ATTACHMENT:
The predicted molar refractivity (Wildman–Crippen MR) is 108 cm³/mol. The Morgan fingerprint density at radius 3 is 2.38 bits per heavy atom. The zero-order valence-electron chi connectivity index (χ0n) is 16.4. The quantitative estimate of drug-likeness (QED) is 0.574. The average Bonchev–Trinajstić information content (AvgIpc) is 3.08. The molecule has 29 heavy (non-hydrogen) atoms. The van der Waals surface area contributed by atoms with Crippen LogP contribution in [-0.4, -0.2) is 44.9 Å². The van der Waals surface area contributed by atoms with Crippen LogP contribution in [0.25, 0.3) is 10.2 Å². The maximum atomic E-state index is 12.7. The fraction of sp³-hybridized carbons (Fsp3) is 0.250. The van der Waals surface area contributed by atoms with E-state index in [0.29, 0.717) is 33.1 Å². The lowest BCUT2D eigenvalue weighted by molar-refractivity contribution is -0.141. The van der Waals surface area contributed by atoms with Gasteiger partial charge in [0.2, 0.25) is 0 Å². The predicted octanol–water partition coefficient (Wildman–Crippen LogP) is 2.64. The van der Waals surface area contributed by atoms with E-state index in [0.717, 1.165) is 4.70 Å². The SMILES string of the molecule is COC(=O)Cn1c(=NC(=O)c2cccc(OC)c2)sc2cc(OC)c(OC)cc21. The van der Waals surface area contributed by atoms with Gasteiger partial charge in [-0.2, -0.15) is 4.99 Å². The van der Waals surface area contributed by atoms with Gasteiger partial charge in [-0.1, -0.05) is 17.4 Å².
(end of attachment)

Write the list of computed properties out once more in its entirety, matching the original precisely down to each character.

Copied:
The predicted molar refractivity (Wildman–Crippen MR) is 108 cm³/mol. The Morgan fingerprint density at radius 3 is 2.38 bits per heavy atom. The zero-order valence-electron chi connectivity index (χ0n) is 16.4. The quantitative estimate of drug-likeness (QED) is 0.574. The average Bonchev–Trinajstić information content (AvgIpc) is 3.08. The molecule has 29 heavy (non-hydrogen) atoms. The van der Waals surface area contributed by atoms with Crippen LogP contribution in [-0.4, -0.2) is 44.9 Å². The van der Waals surface area contributed by atoms with Crippen LogP contribution in [0.25, 0.3) is 10.2 Å². The maximum atomic E-state index is 12.7. The fraction of sp³-hybridized carbons (Fsp3) is 0.250. The van der Waals surface area contributed by atoms with E-state index in [0.29, 0.717) is 33.1 Å². The lowest BCUT2D eigenvalue weighted by molar-refractivity contribution is -0.141. The van der Waals surface area contributed by atoms with Gasteiger partial charge in [0.2, 0.25) is 0 Å². The predicted octanol–water partition coefficient (Wildman–Crippen LogP) is 2.64. The van der Waals surface area contributed by atoms with E-state index in [0.717, 1.165) is 4.70 Å². The SMILES string of the molecule is COC(=O)Cn1c(=NC(=O)c2cccc(OC)c2)sc2cc(OC)c(OC)cc21. The van der Waals surface area contributed by atoms with Gasteiger partial charge in [-0.2, -0.15) is 4.99 Å². The van der Waals surface area contributed by atoms with Gasteiger partial charge in [-0.1, -0.05) is 17.4 Å².